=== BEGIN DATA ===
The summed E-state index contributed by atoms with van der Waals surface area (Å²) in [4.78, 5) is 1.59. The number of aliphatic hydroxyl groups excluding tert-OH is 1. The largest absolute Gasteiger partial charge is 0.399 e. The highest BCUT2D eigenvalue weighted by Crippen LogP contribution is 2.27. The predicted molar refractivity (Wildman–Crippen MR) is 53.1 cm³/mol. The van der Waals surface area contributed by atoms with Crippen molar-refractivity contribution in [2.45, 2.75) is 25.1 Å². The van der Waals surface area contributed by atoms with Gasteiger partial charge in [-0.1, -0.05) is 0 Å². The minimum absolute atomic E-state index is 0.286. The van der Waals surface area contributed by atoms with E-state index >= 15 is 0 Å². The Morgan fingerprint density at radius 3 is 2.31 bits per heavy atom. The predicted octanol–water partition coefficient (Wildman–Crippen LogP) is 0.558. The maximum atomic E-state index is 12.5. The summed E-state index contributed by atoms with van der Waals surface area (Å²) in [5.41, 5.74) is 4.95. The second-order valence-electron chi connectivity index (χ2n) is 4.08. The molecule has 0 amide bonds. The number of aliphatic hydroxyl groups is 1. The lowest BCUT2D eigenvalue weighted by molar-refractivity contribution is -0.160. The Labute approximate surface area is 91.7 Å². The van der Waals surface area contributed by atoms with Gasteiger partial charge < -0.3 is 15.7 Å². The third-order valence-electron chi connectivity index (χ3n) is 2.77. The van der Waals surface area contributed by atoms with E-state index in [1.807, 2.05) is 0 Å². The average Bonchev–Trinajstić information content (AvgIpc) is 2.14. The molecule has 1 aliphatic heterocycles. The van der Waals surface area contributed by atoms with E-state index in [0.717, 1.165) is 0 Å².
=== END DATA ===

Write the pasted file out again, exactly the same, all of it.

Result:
The summed E-state index contributed by atoms with van der Waals surface area (Å²) in [4.78, 5) is 1.59. The number of aliphatic hydroxyl groups excluding tert-OH is 1. The largest absolute Gasteiger partial charge is 0.399 e. The highest BCUT2D eigenvalue weighted by Crippen LogP contribution is 2.27. The predicted molar refractivity (Wildman–Crippen MR) is 53.1 cm³/mol. The van der Waals surface area contributed by atoms with Crippen molar-refractivity contribution in [2.45, 2.75) is 25.1 Å². The van der Waals surface area contributed by atoms with Gasteiger partial charge in [-0.1, -0.05) is 0 Å². The minimum absolute atomic E-state index is 0.286. The van der Waals surface area contributed by atoms with E-state index >= 15 is 0 Å². The Morgan fingerprint density at radius 3 is 2.31 bits per heavy atom. The predicted octanol–water partition coefficient (Wildman–Crippen LogP) is 0.558. The maximum atomic E-state index is 12.5. The summed E-state index contributed by atoms with van der Waals surface area (Å²) in [5.41, 5.74) is 4.95. The second-order valence-electron chi connectivity index (χ2n) is 4.08. The molecule has 0 amide bonds. The number of aliphatic hydroxyl groups is 1. The lowest BCUT2D eigenvalue weighted by molar-refractivity contribution is -0.160. The Labute approximate surface area is 91.7 Å². The van der Waals surface area contributed by atoms with Gasteiger partial charge < -0.3 is 15.7 Å². The third-order valence-electron chi connectivity index (χ3n) is 2.77. The van der Waals surface area contributed by atoms with E-state index in [1.807, 2.05) is 0 Å². The average Bonchev–Trinajstić information content (AvgIpc) is 2.14. The molecule has 1 aliphatic heterocycles. The van der Waals surface area contributed by atoms with E-state index in [0.717, 1.165) is 0 Å².